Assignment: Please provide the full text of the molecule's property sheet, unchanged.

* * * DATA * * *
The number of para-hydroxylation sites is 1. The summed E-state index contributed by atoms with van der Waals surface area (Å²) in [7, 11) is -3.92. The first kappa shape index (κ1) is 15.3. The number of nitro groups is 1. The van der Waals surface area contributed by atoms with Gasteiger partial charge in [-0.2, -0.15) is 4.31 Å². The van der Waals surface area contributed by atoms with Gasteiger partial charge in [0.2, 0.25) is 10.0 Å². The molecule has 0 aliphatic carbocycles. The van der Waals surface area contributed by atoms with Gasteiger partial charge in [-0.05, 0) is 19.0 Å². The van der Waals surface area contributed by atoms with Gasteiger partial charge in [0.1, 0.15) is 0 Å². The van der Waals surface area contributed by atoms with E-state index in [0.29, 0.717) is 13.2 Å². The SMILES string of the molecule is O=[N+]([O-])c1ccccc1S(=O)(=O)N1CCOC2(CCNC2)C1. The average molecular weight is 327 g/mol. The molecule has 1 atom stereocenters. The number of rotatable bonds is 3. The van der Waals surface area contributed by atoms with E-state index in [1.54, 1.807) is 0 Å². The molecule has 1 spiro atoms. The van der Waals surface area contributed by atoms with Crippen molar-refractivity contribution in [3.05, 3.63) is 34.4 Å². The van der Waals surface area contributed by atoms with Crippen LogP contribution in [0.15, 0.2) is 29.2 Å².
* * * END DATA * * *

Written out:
The number of para-hydroxylation sites is 1. The summed E-state index contributed by atoms with van der Waals surface area (Å²) in [7, 11) is -3.92. The first kappa shape index (κ1) is 15.3. The number of nitro groups is 1. The van der Waals surface area contributed by atoms with Gasteiger partial charge in [-0.2, -0.15) is 4.31 Å². The van der Waals surface area contributed by atoms with Gasteiger partial charge in [0.2, 0.25) is 10.0 Å². The molecule has 0 aliphatic carbocycles. The van der Waals surface area contributed by atoms with Gasteiger partial charge in [-0.05, 0) is 19.0 Å². The van der Waals surface area contributed by atoms with Gasteiger partial charge in [0.1, 0.15) is 0 Å². The van der Waals surface area contributed by atoms with E-state index in [0.29, 0.717) is 13.2 Å². The SMILES string of the molecule is O=[N+]([O-])c1ccccc1S(=O)(=O)N1CCOC2(CCNC2)C1. The average molecular weight is 327 g/mol. The molecule has 1 atom stereocenters. The number of rotatable bonds is 3. The van der Waals surface area contributed by atoms with E-state index in [1.54, 1.807) is 0 Å². The molecule has 1 spiro atoms. The van der Waals surface area contributed by atoms with Crippen molar-refractivity contribution in [3.05, 3.63) is 34.4 Å². The van der Waals surface area contributed by atoms with Crippen LogP contribution in [0.15, 0.2) is 29.2 Å².